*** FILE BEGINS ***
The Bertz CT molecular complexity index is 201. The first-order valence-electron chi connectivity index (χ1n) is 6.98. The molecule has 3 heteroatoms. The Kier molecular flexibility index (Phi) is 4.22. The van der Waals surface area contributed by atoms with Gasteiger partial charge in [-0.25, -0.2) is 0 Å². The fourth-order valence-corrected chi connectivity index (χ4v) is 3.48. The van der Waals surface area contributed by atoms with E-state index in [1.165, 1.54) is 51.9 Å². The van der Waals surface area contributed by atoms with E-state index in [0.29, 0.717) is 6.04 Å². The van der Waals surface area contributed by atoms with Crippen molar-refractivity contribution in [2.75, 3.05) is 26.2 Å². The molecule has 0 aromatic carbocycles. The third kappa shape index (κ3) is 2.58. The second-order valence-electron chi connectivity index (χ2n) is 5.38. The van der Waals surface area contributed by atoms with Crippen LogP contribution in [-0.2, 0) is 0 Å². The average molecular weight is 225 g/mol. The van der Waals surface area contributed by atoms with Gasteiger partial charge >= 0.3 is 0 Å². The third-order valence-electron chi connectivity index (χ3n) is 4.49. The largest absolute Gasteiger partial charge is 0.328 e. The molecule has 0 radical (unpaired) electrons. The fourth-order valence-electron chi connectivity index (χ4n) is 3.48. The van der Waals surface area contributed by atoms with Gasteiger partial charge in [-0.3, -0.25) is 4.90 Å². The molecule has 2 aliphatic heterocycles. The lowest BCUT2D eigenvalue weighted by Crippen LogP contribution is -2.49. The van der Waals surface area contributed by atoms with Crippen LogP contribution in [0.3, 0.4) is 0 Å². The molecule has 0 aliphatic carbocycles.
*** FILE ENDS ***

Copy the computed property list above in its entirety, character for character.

The Bertz CT molecular complexity index is 201. The first-order valence-electron chi connectivity index (χ1n) is 6.98. The molecule has 3 heteroatoms. The Kier molecular flexibility index (Phi) is 4.22. The van der Waals surface area contributed by atoms with Gasteiger partial charge in [-0.25, -0.2) is 0 Å². The fourth-order valence-corrected chi connectivity index (χ4v) is 3.48. The van der Waals surface area contributed by atoms with E-state index in [1.165, 1.54) is 51.9 Å². The van der Waals surface area contributed by atoms with E-state index in [0.29, 0.717) is 6.04 Å². The van der Waals surface area contributed by atoms with Crippen molar-refractivity contribution in [2.75, 3.05) is 26.2 Å². The molecule has 0 aromatic carbocycles. The third kappa shape index (κ3) is 2.58. The second-order valence-electron chi connectivity index (χ2n) is 5.38. The van der Waals surface area contributed by atoms with Crippen LogP contribution in [-0.2, 0) is 0 Å². The average molecular weight is 225 g/mol. The van der Waals surface area contributed by atoms with Gasteiger partial charge >= 0.3 is 0 Å². The third-order valence-electron chi connectivity index (χ3n) is 4.49. The largest absolute Gasteiger partial charge is 0.328 e. The molecule has 0 radical (unpaired) electrons. The fourth-order valence-electron chi connectivity index (χ4n) is 3.48. The van der Waals surface area contributed by atoms with Gasteiger partial charge in [-0.3, -0.25) is 4.90 Å². The molecule has 2 aliphatic heterocycles. The lowest BCUT2D eigenvalue weighted by Crippen LogP contribution is -2.49. The van der Waals surface area contributed by atoms with Crippen LogP contribution in [0.3, 0.4) is 0 Å². The molecule has 0 aliphatic carbocycles.